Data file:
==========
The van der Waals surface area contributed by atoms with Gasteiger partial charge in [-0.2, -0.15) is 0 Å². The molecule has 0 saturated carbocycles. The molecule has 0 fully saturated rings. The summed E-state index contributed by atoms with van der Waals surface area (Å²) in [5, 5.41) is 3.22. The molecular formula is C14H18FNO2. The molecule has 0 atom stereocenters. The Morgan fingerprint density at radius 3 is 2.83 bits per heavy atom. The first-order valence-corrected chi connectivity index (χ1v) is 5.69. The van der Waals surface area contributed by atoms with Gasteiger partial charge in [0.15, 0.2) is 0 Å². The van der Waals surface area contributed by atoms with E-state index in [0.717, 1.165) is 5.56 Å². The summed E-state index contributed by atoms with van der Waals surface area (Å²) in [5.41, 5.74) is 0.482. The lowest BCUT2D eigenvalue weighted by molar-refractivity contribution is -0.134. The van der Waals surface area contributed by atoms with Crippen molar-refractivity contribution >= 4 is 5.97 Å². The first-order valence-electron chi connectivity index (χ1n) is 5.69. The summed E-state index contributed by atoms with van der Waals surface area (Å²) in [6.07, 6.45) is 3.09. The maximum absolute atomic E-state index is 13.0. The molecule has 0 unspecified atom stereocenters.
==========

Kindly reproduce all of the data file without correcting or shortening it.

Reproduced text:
The van der Waals surface area contributed by atoms with Gasteiger partial charge in [-0.2, -0.15) is 0 Å². The molecule has 0 saturated carbocycles. The molecule has 0 fully saturated rings. The summed E-state index contributed by atoms with van der Waals surface area (Å²) in [5, 5.41) is 3.22. The molecular formula is C14H18FNO2. The molecule has 0 atom stereocenters. The Morgan fingerprint density at radius 3 is 2.83 bits per heavy atom. The first-order valence-corrected chi connectivity index (χ1v) is 5.69. The van der Waals surface area contributed by atoms with Gasteiger partial charge in [0.15, 0.2) is 0 Å². The van der Waals surface area contributed by atoms with E-state index in [0.717, 1.165) is 5.56 Å². The summed E-state index contributed by atoms with van der Waals surface area (Å²) in [5.41, 5.74) is 0.482. The lowest BCUT2D eigenvalue weighted by molar-refractivity contribution is -0.134. The van der Waals surface area contributed by atoms with Crippen molar-refractivity contribution >= 4 is 5.97 Å². The first-order valence-electron chi connectivity index (χ1n) is 5.69. The summed E-state index contributed by atoms with van der Waals surface area (Å²) in [6.07, 6.45) is 3.09. The maximum absolute atomic E-state index is 13.0. The molecule has 0 unspecified atom stereocenters.